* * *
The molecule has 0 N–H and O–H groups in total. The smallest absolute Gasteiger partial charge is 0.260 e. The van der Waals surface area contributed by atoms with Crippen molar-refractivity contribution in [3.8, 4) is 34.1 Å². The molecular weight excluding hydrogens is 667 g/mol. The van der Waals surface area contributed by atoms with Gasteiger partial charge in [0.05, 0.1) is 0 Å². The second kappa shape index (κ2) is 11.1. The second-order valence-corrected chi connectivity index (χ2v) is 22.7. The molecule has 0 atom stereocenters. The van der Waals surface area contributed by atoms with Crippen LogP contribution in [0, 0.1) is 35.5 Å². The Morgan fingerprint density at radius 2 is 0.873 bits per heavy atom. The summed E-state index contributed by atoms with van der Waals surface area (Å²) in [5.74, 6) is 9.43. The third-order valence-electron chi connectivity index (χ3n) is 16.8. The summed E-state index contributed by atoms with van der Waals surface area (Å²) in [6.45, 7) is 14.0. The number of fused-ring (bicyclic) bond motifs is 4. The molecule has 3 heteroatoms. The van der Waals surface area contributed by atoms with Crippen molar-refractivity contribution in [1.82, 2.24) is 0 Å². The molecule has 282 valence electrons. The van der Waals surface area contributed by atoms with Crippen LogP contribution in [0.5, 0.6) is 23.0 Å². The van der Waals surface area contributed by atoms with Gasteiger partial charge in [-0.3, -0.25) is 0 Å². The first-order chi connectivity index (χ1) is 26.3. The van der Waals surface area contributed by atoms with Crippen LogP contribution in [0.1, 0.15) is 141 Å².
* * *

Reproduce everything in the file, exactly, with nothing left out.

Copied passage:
The molecule has 0 N–H and O–H groups in total. The smallest absolute Gasteiger partial charge is 0.260 e. The van der Waals surface area contributed by atoms with Crippen molar-refractivity contribution in [3.8, 4) is 34.1 Å². The molecular weight excluding hydrogens is 667 g/mol. The van der Waals surface area contributed by atoms with Gasteiger partial charge in [0.05, 0.1) is 0 Å². The second kappa shape index (κ2) is 11.1. The second-order valence-corrected chi connectivity index (χ2v) is 22.7. The molecule has 0 atom stereocenters. The van der Waals surface area contributed by atoms with Crippen LogP contribution in [0, 0.1) is 35.5 Å². The Morgan fingerprint density at radius 2 is 0.873 bits per heavy atom. The summed E-state index contributed by atoms with van der Waals surface area (Å²) in [5.74, 6) is 9.43. The third-order valence-electron chi connectivity index (χ3n) is 16.8. The summed E-state index contributed by atoms with van der Waals surface area (Å²) in [6.45, 7) is 14.0. The number of fused-ring (bicyclic) bond motifs is 4. The molecule has 3 heteroatoms. The van der Waals surface area contributed by atoms with Crippen molar-refractivity contribution in [1.82, 2.24) is 0 Å². The molecule has 282 valence electrons. The van der Waals surface area contributed by atoms with Crippen LogP contribution in [0.5, 0.6) is 23.0 Å². The van der Waals surface area contributed by atoms with Gasteiger partial charge in [-0.3, -0.25) is 0 Å². The first-order chi connectivity index (χ1) is 26.3. The van der Waals surface area contributed by atoms with Crippen LogP contribution in [0.1, 0.15) is 141 Å².